Driving Accountability Through LMA™

accountable teams

“They just keep messing it up,” Tom the visionary said to his team in frustration. “We have had more callbacks and it seems like we have projects that just never finish.”  

He went on to add, “Our projects are on budget right up to the point they are supposed to be done and then we lose money in the extra work and small punch list items. We have to retool our process and get this fixed!”

Just as frustrated, Frank (the integrator) boldly responded, “No, we don’t!” All eyes turned to Frank.

“We can’t create policies and processes to drive accountability. The problem, plain and simple, is poor management.”

“Wow! Now we are getting somewhere,” I thought. I could see the light bulbs coming on over a few heads.

“We have to stop talking around this problem and start managing the team,” Frank added.  What made this all the better was that he was the person who used to lead this team. He had recently passed on the management responsibilities to a new leader who was doing good work but hadn’t turned the ship around yet. He was essentially calling himself out.

Tough Discussions Lead to Accountable Teams

At this point, we started to dig into specifics. One of the glaring issues was that the team wasn’t having the tough discussions needed to drive accountability: the corrective actions when people weren’t following the process, the strike meetings when people were below the bar with the company values, or the quality review follow-ups with the team explaining what was subpar work.

“Management is only tough when you don’t have the tough conversations,” I told the group. One of the managers present agreed and told us about his teams.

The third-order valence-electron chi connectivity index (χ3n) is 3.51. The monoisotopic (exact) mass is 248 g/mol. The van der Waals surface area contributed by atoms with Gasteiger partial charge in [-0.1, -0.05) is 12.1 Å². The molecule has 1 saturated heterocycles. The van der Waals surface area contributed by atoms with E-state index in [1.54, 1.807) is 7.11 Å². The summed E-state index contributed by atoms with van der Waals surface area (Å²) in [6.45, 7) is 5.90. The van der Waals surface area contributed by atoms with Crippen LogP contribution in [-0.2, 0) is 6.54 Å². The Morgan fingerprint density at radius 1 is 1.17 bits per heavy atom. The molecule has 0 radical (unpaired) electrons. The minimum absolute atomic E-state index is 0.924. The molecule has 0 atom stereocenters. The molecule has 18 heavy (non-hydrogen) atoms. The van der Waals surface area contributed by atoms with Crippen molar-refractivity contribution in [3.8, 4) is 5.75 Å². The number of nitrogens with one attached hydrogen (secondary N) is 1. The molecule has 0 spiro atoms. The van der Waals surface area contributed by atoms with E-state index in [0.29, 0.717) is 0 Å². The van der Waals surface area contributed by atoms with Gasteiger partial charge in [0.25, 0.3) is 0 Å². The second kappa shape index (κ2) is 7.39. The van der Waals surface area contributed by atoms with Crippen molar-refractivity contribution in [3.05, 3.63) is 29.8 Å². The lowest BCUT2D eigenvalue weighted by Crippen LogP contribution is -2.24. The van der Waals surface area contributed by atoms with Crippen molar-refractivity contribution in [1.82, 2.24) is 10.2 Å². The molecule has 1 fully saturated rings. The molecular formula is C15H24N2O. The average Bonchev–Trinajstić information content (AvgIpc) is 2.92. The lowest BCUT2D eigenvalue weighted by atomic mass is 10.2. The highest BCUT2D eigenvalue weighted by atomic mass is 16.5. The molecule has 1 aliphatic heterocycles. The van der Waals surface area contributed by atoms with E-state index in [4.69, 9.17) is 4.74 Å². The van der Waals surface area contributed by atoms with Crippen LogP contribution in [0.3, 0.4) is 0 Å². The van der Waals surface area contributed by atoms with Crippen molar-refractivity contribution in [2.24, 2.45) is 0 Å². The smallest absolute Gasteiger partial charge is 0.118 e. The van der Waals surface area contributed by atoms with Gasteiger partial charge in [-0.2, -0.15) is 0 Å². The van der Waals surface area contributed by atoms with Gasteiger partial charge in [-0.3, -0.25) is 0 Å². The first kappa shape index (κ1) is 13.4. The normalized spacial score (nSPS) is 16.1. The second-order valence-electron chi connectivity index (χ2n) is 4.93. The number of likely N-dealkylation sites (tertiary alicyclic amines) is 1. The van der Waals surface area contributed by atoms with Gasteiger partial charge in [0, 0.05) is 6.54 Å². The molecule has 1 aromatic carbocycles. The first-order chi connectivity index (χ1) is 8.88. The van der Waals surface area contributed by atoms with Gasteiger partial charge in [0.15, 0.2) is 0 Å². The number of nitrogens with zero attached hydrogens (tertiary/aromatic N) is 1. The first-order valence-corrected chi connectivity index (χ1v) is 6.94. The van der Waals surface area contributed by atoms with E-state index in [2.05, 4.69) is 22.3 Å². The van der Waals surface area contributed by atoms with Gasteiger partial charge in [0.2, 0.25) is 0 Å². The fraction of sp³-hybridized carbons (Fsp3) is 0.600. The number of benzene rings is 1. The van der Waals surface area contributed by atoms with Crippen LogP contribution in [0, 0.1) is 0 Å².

“With the fabrication team, I just need to keep them on the rails. I have had a couple of tough conversations and the team has responded. They are rockin’ it now.” His teams had become accountable because of the way he was managing them.

You don’t need the perfect policies and processes to have a truly accountable team. It certainly helps, but the most accountable teams are the ones that are well managed. In EOS®, we like to say that having an accountable team is simple math: L+M=A: leadership plus management equals accountability.

This is a great place to start with your teams.

Previously published on the Nexus Business Solutions blog.

Next Steps:

New Call-to-action

Related Posts

Discovering Your Personal Core Values

While there is no secret combination to a successful entrepreneur, I consider having core values and confidence critical to a successful business. But like everything, when you own your own business, it doesn’t come easy.

Read on »

Five Steps to Discovering Your Personal Core Focus

Every business Running on EOS™ adds its company Core Focus to its V/TO®. It can take some time to identify an organization’s Core Focus. But what about each team member’s Personal Core Focus? I’m here to help by offering you five steps to discovering your Personal Core Focus.

Read on »

Why a Company Needs a Visionary and an Integrator™

If you own a business, you likely started out doing everything yourself. So, it can feel unnatural and difficult to let go of responsibilities as you start adding team members. However, if you want to take your business to the next level, you’ll need to have someone whose skills complement your own. That’s why a company needs a Visionary (aka CEO) and an Integrator (aka president) to succeed.

Read on »

Subscribe to the EOS Blog

Subscribe to the EOS Blog:


Base Camp


Client Portal



Search the EOS Worldwide Blog

Skip to content